So, what’s next? Two projects, both involving sharing a creative project on a set schedule. I hope to make a separate announcement about this shortly, but to sum up, I want to post one song a month and one short story a month during 2024.
Songs: since 2023 has been a year of sharing songs I already know, 2024 should serve my need to learn new material. Each month, I’m going to learn one new song and post a video of myself performing it, ideally on the last day of the month. It has to be a piece I’ve never performed or fully known before; otherwise, the sky is the limit as to presentation (unaccompanied or not, solo or with other singers). That said, I’ll likely be keeping the presentation simple.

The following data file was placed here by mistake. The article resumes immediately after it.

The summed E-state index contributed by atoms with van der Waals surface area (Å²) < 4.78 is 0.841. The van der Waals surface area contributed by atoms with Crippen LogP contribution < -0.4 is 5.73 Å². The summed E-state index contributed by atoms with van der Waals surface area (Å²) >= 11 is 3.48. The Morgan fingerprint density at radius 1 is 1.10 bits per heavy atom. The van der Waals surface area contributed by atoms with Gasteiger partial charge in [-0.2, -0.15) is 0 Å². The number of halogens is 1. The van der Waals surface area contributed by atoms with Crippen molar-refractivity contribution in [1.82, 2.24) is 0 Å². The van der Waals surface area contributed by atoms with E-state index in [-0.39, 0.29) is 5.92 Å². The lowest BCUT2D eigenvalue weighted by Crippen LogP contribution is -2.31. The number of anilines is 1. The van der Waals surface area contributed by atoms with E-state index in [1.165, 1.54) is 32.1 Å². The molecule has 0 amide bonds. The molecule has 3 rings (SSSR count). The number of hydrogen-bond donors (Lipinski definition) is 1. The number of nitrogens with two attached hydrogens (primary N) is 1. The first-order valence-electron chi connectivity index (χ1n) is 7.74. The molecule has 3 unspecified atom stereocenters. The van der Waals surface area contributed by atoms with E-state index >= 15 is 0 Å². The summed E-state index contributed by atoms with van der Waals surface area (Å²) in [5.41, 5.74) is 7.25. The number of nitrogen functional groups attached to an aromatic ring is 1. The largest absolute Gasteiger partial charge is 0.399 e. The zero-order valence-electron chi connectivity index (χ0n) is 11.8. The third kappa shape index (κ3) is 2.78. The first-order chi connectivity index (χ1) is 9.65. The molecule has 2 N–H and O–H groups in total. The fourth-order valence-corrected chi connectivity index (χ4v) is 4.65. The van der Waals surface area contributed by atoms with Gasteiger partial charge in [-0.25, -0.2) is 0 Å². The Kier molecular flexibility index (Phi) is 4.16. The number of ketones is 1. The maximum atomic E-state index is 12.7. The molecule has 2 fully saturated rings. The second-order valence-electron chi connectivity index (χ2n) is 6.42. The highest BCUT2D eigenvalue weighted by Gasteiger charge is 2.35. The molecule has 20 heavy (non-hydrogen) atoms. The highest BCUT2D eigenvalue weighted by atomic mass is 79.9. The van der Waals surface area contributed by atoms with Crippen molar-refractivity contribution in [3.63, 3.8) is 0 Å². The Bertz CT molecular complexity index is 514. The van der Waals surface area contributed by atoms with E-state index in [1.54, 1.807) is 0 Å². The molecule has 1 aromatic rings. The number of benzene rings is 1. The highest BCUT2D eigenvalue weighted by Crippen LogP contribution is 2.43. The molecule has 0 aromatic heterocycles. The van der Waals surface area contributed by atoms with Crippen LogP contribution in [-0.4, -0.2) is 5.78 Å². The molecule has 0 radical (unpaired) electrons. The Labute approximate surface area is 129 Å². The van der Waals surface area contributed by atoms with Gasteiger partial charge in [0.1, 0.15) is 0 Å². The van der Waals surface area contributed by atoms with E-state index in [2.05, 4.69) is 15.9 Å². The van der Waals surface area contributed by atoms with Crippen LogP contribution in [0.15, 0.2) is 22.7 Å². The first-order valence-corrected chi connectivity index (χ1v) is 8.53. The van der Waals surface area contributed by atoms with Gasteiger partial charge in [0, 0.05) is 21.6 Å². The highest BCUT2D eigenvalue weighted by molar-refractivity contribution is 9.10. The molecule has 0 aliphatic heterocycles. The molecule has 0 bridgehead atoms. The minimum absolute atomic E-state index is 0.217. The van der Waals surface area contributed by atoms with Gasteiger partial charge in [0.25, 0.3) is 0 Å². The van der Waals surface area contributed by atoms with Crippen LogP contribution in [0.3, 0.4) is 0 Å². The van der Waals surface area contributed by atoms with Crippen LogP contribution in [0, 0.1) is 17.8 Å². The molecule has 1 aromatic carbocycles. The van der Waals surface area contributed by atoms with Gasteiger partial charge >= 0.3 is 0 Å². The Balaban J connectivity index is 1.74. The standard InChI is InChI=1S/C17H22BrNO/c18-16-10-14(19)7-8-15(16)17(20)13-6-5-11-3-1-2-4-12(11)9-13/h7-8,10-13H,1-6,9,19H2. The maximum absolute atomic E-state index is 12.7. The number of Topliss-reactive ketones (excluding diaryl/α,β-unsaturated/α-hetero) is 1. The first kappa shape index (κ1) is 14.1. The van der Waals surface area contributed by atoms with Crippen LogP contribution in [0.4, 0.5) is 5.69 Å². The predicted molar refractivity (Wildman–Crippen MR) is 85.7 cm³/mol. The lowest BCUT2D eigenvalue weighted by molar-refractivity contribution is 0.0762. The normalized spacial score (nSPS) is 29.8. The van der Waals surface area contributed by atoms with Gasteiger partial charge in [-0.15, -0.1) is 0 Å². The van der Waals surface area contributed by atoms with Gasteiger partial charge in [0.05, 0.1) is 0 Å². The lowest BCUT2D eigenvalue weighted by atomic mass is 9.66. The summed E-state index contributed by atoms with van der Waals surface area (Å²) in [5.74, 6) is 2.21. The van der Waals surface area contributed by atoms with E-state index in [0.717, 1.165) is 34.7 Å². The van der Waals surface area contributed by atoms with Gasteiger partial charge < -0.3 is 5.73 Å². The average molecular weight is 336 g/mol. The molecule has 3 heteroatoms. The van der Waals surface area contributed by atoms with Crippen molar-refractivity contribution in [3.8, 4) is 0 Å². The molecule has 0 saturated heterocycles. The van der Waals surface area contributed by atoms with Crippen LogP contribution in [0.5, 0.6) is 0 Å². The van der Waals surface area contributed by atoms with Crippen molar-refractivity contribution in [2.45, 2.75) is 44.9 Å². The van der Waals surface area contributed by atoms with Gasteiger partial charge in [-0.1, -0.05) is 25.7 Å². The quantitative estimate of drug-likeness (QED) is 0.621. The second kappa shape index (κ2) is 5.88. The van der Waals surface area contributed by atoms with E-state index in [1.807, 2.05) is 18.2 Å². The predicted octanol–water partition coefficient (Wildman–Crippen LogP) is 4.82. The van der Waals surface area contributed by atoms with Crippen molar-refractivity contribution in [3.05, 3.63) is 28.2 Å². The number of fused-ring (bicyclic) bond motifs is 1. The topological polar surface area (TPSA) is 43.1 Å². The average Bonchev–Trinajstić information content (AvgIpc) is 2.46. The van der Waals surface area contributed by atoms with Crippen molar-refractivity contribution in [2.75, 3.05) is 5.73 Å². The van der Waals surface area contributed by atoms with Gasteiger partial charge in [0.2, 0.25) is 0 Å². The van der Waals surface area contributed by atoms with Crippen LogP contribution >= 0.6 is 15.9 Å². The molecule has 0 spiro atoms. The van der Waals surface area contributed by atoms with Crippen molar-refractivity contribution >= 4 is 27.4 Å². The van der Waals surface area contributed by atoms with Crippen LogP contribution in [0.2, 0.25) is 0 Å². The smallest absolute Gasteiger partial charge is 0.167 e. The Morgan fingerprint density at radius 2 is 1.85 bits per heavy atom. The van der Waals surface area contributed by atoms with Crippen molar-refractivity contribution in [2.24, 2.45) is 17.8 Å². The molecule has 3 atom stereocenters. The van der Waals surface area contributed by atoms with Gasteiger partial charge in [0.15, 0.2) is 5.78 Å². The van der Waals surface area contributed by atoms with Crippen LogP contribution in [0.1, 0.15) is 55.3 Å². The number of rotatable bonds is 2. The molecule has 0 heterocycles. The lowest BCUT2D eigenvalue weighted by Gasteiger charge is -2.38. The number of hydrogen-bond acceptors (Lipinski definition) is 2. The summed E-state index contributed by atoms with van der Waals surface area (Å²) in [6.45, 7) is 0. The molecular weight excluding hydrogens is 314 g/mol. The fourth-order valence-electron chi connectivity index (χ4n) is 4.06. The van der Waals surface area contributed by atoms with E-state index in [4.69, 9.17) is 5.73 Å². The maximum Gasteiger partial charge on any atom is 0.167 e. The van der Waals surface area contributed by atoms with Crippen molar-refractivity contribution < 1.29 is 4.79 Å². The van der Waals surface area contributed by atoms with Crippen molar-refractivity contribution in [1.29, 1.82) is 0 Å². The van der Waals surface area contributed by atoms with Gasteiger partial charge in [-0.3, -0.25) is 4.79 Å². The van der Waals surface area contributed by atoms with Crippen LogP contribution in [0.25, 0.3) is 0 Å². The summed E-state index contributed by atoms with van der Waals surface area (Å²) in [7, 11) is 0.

Stories: I write fiction, mostly fantasy/science fiction/speculative fiction/ghost stories/weird tales in general. I’ve had a small fraction of it published over the years, but it’s dawned on me slowly that I don’t care about being paid for my writing anymore, I just want to share my work and have people read it. I also struggle to finish short stories and keep them short instead of ballooning to novella length. To that end, I’m going to post a short story every month in 2024 (posting schedule to be determined later). Ideally these will be twelve very short stories that I write at a rate of one a month; however, if I really get stuck on this, I reserve the right to post older material that I wrote in prior years and never shared publicly.
I’ll do a monthly round-up announcement about the work I’ve shared, and invite (nay, thrive on) your reactions. Onward to sharing the bounty of our imaginations and experiences, in 2024!